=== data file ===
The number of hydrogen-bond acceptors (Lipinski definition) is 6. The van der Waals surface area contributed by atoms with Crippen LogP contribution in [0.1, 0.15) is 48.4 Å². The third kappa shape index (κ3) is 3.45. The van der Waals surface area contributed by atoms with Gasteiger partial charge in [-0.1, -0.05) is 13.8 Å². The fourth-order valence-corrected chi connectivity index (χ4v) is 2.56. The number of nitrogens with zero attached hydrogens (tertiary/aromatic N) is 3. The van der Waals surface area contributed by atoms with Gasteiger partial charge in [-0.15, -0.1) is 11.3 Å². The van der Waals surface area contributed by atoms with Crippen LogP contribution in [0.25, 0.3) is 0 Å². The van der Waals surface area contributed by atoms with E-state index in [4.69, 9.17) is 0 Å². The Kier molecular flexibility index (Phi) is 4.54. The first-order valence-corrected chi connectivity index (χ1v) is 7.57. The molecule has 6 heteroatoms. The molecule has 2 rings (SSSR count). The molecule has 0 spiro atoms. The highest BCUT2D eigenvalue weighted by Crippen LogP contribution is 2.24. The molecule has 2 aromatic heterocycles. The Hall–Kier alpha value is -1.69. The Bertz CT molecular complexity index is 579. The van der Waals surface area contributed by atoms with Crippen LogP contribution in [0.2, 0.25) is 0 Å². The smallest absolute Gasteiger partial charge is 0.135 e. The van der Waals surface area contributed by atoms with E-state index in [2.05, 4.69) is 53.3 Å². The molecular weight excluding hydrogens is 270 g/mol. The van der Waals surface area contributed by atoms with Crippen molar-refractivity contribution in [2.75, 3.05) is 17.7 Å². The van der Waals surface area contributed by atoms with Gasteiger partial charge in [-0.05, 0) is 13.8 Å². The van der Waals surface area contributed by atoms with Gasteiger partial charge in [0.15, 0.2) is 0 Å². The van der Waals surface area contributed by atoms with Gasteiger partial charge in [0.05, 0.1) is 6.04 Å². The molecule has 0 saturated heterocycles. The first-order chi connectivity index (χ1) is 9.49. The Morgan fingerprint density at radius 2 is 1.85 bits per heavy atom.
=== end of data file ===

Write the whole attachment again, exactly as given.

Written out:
The number of hydrogen-bond acceptors (Lipinski definition) is 6. The van der Waals surface area contributed by atoms with Crippen LogP contribution in [0.1, 0.15) is 48.4 Å². The third kappa shape index (κ3) is 3.45. The van der Waals surface area contributed by atoms with Gasteiger partial charge in [-0.1, -0.05) is 13.8 Å². The fourth-order valence-corrected chi connectivity index (χ4v) is 2.56. The number of nitrogens with zero attached hydrogens (tertiary/aromatic N) is 3. The van der Waals surface area contributed by atoms with Gasteiger partial charge in [-0.15, -0.1) is 11.3 Å². The van der Waals surface area contributed by atoms with Crippen LogP contribution in [0.25, 0.3) is 0 Å². The van der Waals surface area contributed by atoms with E-state index in [4.69, 9.17) is 0 Å². The Kier molecular flexibility index (Phi) is 4.54. The first-order valence-corrected chi connectivity index (χ1v) is 7.57. The molecule has 6 heteroatoms. The molecule has 2 rings (SSSR count). The molecule has 0 spiro atoms. The highest BCUT2D eigenvalue weighted by Crippen LogP contribution is 2.24. The molecule has 2 aromatic heterocycles. The Hall–Kier alpha value is -1.69. The Bertz CT molecular complexity index is 579. The van der Waals surface area contributed by atoms with Crippen LogP contribution in [0.2, 0.25) is 0 Å². The smallest absolute Gasteiger partial charge is 0.135 e. The van der Waals surface area contributed by atoms with E-state index in [2.05, 4.69) is 53.3 Å². The molecular weight excluding hydrogens is 270 g/mol. The van der Waals surface area contributed by atoms with Crippen molar-refractivity contribution in [2.75, 3.05) is 17.7 Å². The van der Waals surface area contributed by atoms with Gasteiger partial charge in [-0.05, 0) is 13.8 Å². The van der Waals surface area contributed by atoms with Gasteiger partial charge in [0.15, 0.2) is 0 Å². The van der Waals surface area contributed by atoms with Gasteiger partial charge in [0.05, 0.1) is 6.04 Å². The molecule has 0 saturated heterocycles. The first-order chi connectivity index (χ1) is 9.49. The Morgan fingerprint density at radius 2 is 1.85 bits per heavy atom.